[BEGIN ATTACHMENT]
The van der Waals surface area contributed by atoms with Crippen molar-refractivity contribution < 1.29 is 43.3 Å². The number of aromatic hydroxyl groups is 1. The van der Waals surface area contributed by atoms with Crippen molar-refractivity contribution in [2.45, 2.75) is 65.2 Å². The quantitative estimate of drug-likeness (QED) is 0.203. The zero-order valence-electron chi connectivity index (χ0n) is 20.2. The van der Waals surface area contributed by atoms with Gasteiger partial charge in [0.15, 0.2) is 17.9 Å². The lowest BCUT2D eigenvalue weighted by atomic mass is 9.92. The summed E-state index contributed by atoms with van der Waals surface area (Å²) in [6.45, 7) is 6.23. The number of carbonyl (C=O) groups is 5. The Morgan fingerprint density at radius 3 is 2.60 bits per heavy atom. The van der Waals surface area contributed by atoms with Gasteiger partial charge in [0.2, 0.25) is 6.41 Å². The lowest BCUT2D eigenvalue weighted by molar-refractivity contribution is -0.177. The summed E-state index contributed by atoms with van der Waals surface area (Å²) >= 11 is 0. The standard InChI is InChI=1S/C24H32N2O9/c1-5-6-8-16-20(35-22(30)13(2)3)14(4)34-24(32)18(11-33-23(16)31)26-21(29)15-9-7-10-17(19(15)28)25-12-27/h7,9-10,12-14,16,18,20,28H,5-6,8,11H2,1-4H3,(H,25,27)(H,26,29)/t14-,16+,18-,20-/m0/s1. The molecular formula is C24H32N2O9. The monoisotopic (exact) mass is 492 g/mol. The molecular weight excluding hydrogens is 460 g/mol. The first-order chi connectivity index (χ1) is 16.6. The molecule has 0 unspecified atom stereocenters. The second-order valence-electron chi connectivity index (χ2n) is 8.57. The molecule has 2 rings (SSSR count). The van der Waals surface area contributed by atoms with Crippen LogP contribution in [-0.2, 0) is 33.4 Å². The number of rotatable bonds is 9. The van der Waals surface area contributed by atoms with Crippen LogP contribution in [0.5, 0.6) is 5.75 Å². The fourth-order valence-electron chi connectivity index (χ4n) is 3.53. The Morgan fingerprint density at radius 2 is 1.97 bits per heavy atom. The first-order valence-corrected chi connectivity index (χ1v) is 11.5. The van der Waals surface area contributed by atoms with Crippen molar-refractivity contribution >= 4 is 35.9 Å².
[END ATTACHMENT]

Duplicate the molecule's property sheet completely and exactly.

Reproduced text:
The van der Waals surface area contributed by atoms with Crippen molar-refractivity contribution < 1.29 is 43.3 Å². The number of aromatic hydroxyl groups is 1. The van der Waals surface area contributed by atoms with Crippen molar-refractivity contribution in [2.45, 2.75) is 65.2 Å². The quantitative estimate of drug-likeness (QED) is 0.203. The zero-order valence-electron chi connectivity index (χ0n) is 20.2. The van der Waals surface area contributed by atoms with Gasteiger partial charge in [0.15, 0.2) is 17.9 Å². The lowest BCUT2D eigenvalue weighted by atomic mass is 9.92. The summed E-state index contributed by atoms with van der Waals surface area (Å²) in [6.45, 7) is 6.23. The number of carbonyl (C=O) groups is 5. The Morgan fingerprint density at radius 3 is 2.60 bits per heavy atom. The van der Waals surface area contributed by atoms with Gasteiger partial charge in [0.2, 0.25) is 6.41 Å². The lowest BCUT2D eigenvalue weighted by molar-refractivity contribution is -0.177. The summed E-state index contributed by atoms with van der Waals surface area (Å²) >= 11 is 0. The standard InChI is InChI=1S/C24H32N2O9/c1-5-6-8-16-20(35-22(30)13(2)3)14(4)34-24(32)18(11-33-23(16)31)26-21(29)15-9-7-10-17(19(15)28)25-12-27/h7,9-10,12-14,16,18,20,28H,5-6,8,11H2,1-4H3,(H,25,27)(H,26,29)/t14-,16+,18-,20-/m0/s1. The molecular formula is C24H32N2O9. The monoisotopic (exact) mass is 492 g/mol. The molecular weight excluding hydrogens is 460 g/mol. The first-order chi connectivity index (χ1) is 16.6. The molecule has 0 unspecified atom stereocenters. The second-order valence-electron chi connectivity index (χ2n) is 8.57. The molecule has 2 rings (SSSR count). The van der Waals surface area contributed by atoms with Crippen LogP contribution in [-0.2, 0) is 33.4 Å². The number of rotatable bonds is 9. The van der Waals surface area contributed by atoms with Crippen LogP contribution in [0.5, 0.6) is 5.75 Å². The fourth-order valence-electron chi connectivity index (χ4n) is 3.53. The Morgan fingerprint density at radius 2 is 1.97 bits per heavy atom. The first-order valence-corrected chi connectivity index (χ1v) is 11.5. The van der Waals surface area contributed by atoms with Crippen molar-refractivity contribution >= 4 is 35.9 Å².